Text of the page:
The Power of Curiosity
Powered by Students’ Questions and Perspectives
At King, curiosity leads to exploration and exploration leads to mastery of foundational skills in all areas of the curriculum. We create an environment that elevates wonder, curiosity, and joy. Our youngest students’ curiosity is maximized because we honor their questions and consider their perspectives as we build strong educational foundations. As a result, they develop the confidence and accountability to discover and explore.
When young children are encouraged to ask questions and make their own discoveries, they become good listeners and critical thinkers who gain the confidence to take on challenges and seize unlimited possibilities. King School’s program is an interactive, hands-on experience that nurtures a love of learning and working with others.
King’s teachers create learning opportunities that incorporate students’ ideas and interests; our program encourages students to ask questions, gather data, learn research skills, make models, and share their learning with their peers.
Lower School Inspires Curiosity in Young Children
We believe that curiosity is a natural ability that children bring to their learning – we encourage students to ask questions, make discoveries, think critically, analyze and solve problems, be good listeners, and have fun being involved in the dynamic process of learning. We value every child and build strong, safe classroom communities where exploration and discovery lead to mastery.
Dr. Sandy Lizaire-Duff, Head of Lower School
Prekindergarten and Kindergarten
Starting at age 3, students in our early childhood program explore the world around them through an approach to teaching and learning known as the Reggio Emilia-inspired methodology. This child-centered and self-guided method allows students to explore, make connections, and learn from their environment.
Students are encouraged to ask questions and make their own discoveries. Our lower school program is an interactive, hands-on experience that nurtures a love of learning and working with others. As they build mastery of skills, students continue to apply their natural curiosity; they learn and express their understanding of the world through discovery, project-based learning, and play.
Lower School in Action
Culminating weeks of multidisciplinary work, students proudly presented research projects at the annual Grade 5 Science Fair. Parents, faculty, and staff enjoyed learning more about the varied studies in physics, biology, engineering, and chemistry. A culminating event of the lower school experience, the collaborative work sets a strong foundation for continued studies in Middle School.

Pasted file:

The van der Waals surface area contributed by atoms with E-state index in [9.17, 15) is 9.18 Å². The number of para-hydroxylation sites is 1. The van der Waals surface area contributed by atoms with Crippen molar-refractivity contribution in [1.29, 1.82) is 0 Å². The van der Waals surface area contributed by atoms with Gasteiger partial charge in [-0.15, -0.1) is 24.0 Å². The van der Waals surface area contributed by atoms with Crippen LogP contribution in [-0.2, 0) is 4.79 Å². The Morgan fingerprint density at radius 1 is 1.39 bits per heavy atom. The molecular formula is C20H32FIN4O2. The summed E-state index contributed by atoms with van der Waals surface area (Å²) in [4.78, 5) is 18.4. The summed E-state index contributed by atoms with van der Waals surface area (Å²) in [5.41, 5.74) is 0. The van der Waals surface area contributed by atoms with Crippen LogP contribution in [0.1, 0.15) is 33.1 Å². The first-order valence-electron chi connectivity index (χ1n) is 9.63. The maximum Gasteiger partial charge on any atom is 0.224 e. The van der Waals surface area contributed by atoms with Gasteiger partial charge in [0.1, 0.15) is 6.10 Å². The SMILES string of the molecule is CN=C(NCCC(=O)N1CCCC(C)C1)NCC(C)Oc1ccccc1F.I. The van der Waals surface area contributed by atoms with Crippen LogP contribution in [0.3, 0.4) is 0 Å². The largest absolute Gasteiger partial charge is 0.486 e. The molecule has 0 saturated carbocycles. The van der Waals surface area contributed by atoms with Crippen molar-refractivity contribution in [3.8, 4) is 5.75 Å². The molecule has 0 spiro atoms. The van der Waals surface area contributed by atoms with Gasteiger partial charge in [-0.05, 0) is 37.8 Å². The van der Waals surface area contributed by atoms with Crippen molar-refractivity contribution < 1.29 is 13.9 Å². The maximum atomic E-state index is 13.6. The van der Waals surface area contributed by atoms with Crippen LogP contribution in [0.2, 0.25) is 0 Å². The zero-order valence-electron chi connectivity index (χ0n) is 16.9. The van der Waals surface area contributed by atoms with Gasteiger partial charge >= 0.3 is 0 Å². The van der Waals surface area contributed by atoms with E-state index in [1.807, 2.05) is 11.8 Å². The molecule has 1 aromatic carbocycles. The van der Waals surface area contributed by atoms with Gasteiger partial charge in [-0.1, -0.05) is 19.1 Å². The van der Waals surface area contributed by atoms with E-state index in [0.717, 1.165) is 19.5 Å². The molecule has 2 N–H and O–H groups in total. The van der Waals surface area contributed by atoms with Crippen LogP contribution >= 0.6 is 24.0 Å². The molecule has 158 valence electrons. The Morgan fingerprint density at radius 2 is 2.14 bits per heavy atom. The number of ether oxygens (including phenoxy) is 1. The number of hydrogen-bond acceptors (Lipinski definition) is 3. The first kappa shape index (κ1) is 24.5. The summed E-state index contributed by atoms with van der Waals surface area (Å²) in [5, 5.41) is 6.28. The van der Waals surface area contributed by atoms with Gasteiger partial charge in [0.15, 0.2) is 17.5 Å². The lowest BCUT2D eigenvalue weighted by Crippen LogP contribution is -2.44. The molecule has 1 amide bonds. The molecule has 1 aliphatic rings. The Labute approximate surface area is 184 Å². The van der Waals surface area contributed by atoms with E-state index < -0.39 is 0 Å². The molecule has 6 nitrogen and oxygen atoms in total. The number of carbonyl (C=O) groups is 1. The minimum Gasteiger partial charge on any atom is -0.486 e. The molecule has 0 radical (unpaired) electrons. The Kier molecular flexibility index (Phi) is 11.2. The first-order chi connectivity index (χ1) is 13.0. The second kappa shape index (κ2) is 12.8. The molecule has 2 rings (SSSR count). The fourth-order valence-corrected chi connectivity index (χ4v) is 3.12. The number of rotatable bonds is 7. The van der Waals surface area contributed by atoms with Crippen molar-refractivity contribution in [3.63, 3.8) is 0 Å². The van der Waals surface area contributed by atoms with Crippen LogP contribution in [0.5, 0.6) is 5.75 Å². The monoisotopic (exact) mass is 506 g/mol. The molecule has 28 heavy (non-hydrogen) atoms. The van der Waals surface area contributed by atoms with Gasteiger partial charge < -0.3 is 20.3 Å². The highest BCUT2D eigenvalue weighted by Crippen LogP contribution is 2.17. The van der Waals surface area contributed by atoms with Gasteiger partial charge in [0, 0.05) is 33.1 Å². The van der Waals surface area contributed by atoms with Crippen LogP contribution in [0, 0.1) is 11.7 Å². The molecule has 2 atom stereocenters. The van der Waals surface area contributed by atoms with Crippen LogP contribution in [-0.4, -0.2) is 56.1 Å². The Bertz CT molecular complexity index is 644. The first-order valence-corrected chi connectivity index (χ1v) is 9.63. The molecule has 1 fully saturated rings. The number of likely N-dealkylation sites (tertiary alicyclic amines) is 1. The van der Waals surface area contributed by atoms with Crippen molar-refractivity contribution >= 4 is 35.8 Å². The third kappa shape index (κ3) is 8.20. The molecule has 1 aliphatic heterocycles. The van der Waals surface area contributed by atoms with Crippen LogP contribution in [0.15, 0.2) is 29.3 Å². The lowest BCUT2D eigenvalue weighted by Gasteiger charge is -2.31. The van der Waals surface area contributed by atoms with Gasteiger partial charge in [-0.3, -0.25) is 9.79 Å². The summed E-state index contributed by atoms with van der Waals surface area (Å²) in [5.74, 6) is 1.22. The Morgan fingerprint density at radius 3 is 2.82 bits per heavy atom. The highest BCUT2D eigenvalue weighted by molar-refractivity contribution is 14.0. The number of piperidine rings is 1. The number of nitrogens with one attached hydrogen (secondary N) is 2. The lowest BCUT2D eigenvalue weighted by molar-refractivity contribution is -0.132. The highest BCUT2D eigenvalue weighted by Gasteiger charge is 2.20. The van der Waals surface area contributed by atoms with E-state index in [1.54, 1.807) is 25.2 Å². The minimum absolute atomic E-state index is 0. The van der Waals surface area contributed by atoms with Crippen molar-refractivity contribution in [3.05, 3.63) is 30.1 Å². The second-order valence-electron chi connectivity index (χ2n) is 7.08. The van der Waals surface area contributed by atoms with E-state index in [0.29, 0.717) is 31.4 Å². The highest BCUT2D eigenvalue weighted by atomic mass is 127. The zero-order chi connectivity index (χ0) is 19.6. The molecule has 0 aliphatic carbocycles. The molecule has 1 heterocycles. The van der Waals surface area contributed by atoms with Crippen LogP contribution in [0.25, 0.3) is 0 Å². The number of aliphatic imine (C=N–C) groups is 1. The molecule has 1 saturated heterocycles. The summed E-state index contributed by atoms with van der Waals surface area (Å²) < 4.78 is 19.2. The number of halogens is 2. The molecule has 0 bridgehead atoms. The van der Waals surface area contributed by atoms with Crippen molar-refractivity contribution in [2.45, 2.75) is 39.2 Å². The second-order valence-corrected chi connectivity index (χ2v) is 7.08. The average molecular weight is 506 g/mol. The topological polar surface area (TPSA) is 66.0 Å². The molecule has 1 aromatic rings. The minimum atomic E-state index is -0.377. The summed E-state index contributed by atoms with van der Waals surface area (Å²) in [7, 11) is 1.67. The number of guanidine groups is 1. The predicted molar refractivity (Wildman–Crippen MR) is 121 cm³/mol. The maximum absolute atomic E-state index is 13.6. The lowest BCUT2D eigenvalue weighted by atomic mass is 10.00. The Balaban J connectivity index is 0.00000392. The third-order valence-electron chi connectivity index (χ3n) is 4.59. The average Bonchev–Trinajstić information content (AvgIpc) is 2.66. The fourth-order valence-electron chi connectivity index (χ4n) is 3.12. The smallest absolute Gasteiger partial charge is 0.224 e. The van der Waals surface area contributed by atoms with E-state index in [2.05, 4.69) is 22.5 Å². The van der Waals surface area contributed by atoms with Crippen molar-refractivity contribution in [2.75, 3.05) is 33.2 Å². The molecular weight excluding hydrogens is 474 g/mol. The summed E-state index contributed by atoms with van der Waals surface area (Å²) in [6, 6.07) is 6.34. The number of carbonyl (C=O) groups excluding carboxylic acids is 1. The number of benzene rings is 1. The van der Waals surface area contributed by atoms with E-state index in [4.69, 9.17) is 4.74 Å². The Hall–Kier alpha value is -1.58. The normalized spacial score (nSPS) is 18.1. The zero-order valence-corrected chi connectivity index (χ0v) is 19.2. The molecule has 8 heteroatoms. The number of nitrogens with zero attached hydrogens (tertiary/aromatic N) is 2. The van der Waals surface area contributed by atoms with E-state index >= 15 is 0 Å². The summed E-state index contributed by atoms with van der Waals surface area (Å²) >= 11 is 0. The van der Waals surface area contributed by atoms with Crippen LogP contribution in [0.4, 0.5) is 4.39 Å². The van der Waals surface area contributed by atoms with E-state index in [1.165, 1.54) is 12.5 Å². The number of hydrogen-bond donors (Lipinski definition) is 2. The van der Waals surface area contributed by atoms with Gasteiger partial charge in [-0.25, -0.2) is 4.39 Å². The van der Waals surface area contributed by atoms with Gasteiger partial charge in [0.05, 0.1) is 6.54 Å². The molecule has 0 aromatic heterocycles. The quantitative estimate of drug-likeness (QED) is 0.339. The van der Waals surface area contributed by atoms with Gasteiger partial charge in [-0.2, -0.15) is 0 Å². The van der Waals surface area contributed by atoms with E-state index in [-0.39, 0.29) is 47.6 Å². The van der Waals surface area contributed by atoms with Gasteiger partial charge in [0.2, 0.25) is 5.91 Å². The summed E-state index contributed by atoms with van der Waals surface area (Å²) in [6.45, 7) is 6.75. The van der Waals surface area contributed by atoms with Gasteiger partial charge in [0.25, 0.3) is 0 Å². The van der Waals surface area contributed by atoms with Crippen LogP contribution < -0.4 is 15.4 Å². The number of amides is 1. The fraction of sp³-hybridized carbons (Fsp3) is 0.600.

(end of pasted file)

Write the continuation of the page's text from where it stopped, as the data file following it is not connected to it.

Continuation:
King School’s Grade 4 took geometry to the links as they applied lines and shapes to build mini-golf course holes. The lesson served as the culminating math exercise for the year and incorporated prototype drawings, consultations with the school’s golf team, and presentations on Grandparents and Special Friends Day.
King’s Lower School buzzed with fun and festivities as students hosted the traditional Grandparents and Special Friends Day on Friday, May 12. The annual event drew more than 150 guests from across the globe and kicked off with a breakfast reception featuring Head of School Carol Maoz, Head of Lower School Dr. Sandy Lizaire-Duff, and student performances. The day allowed grandparents and special friends to immerse themselves in a day of classroom lessons and activities.
King School’s Grade 3 writing classes have infused fairy tales into writing lessons for several years. This spring, teachers Ellen Eagleton and Samantha Clark gave the unit a multidisciplinary spin by incorporating traditional stories from Africa, China, Ireland, Mexico, and Persia. Students explored geography and discussed the tales’ themes, cultural similarities, and differences. Then they wrote fairy tales of their own.
A heartwarming testament to the commitment and dedication of King School faculty and staff, the inaugural Platinum Circle Dinner honored current and former employees who have given 20 or more years of service to the school.
This year’s Global Fair, sponsored by the PA KInD Committee, was a beautiful showcase of King’s commitment to diversity, equity, inclusion, and belonging. After a three-year hiatus, the event returned to the lower school gym, where families transformed the space into a multicultural hub.
A traditional literature lesson was given a multidisciplinary twist this year in Grade 1. Teachers Julia Rachinsky-Wood and Zach Levine invited Performing Arts teacher Amy Darnton into their classrooms, giving students the opportunity to bring the lesson to life on the stage in the Performing Arts Center.
Children’s book author and illustrator John Rocco visited King’s Lower School on Wednesday, April 12, to discuss his books, his inspiration, and his process. Each of Rocco’s books offered a range of discussion topics applicable to multiple grade levels. By the end of his visit, he had inspired students to see themselves as authors, illustrators, and researchers.
Embracing students' passion for superheros, teachers Jen Agro and Jessica Vigliotti produced numerous experiences, which they call provocations, that yielded academic skills alongside social-emotional development in fun and engaging ways. Over the course of several weeks, students studied geometry to create a city for their alter-egos, used science to free heroes frozen in ice, collaborated on costumes, and more.